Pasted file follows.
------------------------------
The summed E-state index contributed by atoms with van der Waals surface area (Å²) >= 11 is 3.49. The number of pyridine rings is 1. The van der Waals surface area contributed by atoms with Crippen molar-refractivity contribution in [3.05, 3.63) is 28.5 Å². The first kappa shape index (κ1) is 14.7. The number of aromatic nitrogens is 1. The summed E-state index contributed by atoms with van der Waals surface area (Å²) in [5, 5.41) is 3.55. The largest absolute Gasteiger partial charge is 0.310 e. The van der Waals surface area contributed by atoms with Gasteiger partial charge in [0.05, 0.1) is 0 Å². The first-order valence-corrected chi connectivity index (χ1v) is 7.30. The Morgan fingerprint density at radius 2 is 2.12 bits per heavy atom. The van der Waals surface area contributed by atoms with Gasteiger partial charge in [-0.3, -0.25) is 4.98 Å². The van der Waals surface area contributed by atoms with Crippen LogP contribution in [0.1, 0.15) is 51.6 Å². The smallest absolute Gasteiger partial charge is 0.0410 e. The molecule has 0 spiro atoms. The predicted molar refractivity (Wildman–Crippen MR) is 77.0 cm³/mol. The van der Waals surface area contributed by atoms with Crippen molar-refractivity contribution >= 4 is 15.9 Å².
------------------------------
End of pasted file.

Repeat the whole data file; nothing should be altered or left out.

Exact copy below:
The summed E-state index contributed by atoms with van der Waals surface area (Å²) >= 11 is 3.49. The number of pyridine rings is 1. The van der Waals surface area contributed by atoms with Crippen molar-refractivity contribution in [3.05, 3.63) is 28.5 Å². The first kappa shape index (κ1) is 14.7. The number of aromatic nitrogens is 1. The summed E-state index contributed by atoms with van der Waals surface area (Å²) in [5, 5.41) is 3.55. The largest absolute Gasteiger partial charge is 0.310 e. The van der Waals surface area contributed by atoms with Gasteiger partial charge in [0.05, 0.1) is 0 Å². The first-order valence-corrected chi connectivity index (χ1v) is 7.30. The Morgan fingerprint density at radius 2 is 2.12 bits per heavy atom. The van der Waals surface area contributed by atoms with Gasteiger partial charge in [-0.3, -0.25) is 4.98 Å². The van der Waals surface area contributed by atoms with Crippen LogP contribution in [0.1, 0.15) is 51.6 Å². The smallest absolute Gasteiger partial charge is 0.0410 e. The molecule has 0 spiro atoms. The predicted molar refractivity (Wildman–Crippen MR) is 77.0 cm³/mol. The van der Waals surface area contributed by atoms with Crippen molar-refractivity contribution >= 4 is 15.9 Å².